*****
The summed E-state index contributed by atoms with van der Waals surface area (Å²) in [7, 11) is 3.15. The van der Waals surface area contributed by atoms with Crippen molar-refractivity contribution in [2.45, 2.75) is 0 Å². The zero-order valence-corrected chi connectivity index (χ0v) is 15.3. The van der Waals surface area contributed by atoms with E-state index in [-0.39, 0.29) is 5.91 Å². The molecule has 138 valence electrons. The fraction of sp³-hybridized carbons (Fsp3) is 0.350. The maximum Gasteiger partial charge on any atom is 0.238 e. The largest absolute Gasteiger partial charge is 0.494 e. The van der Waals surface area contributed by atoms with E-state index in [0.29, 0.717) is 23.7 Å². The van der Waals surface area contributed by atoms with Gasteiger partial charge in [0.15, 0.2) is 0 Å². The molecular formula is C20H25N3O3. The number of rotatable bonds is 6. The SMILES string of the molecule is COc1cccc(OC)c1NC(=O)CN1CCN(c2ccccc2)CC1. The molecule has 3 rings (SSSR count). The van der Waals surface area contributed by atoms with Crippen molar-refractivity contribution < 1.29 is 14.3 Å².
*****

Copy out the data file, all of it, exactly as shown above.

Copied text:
The summed E-state index contributed by atoms with van der Waals surface area (Å²) in [7, 11) is 3.15. The van der Waals surface area contributed by atoms with Crippen molar-refractivity contribution in [2.45, 2.75) is 0 Å². The zero-order valence-corrected chi connectivity index (χ0v) is 15.3. The van der Waals surface area contributed by atoms with E-state index in [-0.39, 0.29) is 5.91 Å². The molecule has 138 valence electrons. The fraction of sp³-hybridized carbons (Fsp3) is 0.350. The maximum Gasteiger partial charge on any atom is 0.238 e. The largest absolute Gasteiger partial charge is 0.494 e. The van der Waals surface area contributed by atoms with E-state index in [0.29, 0.717) is 23.7 Å². The van der Waals surface area contributed by atoms with Gasteiger partial charge in [0.15, 0.2) is 0 Å². The molecular formula is C20H25N3O3. The number of rotatable bonds is 6. The SMILES string of the molecule is COc1cccc(OC)c1NC(=O)CN1CCN(c2ccccc2)CC1. The molecule has 3 rings (SSSR count). The van der Waals surface area contributed by atoms with Crippen molar-refractivity contribution < 1.29 is 14.3 Å².